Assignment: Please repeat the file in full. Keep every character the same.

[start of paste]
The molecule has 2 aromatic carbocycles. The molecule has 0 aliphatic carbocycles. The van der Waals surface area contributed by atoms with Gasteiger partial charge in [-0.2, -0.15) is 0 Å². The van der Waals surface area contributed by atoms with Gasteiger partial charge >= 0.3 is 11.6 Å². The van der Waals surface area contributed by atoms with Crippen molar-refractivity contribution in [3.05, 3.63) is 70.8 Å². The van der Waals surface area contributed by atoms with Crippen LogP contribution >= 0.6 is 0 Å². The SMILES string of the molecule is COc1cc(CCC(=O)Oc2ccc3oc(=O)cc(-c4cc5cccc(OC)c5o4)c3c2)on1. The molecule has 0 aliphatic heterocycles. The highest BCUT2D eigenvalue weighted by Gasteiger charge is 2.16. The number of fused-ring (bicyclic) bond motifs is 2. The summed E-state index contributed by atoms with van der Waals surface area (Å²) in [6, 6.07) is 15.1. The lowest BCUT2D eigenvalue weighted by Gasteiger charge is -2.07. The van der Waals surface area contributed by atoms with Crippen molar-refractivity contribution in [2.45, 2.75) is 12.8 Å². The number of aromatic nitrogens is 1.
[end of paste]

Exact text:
The molecule has 2 aromatic carbocycles. The molecule has 0 aliphatic carbocycles. The van der Waals surface area contributed by atoms with Gasteiger partial charge in [-0.2, -0.15) is 0 Å². The van der Waals surface area contributed by atoms with Gasteiger partial charge >= 0.3 is 11.6 Å². The van der Waals surface area contributed by atoms with Crippen molar-refractivity contribution in [3.05, 3.63) is 70.8 Å². The van der Waals surface area contributed by atoms with Crippen LogP contribution >= 0.6 is 0 Å². The SMILES string of the molecule is COc1cc(CCC(=O)Oc2ccc3oc(=O)cc(-c4cc5cccc(OC)c5o4)c3c2)on1. The molecule has 0 aliphatic heterocycles. The highest BCUT2D eigenvalue weighted by Gasteiger charge is 2.16. The number of fused-ring (bicyclic) bond motifs is 2. The summed E-state index contributed by atoms with van der Waals surface area (Å²) in [6, 6.07) is 15.1. The lowest BCUT2D eigenvalue weighted by Gasteiger charge is -2.07. The van der Waals surface area contributed by atoms with Crippen molar-refractivity contribution in [2.45, 2.75) is 12.8 Å². The number of aromatic nitrogens is 1.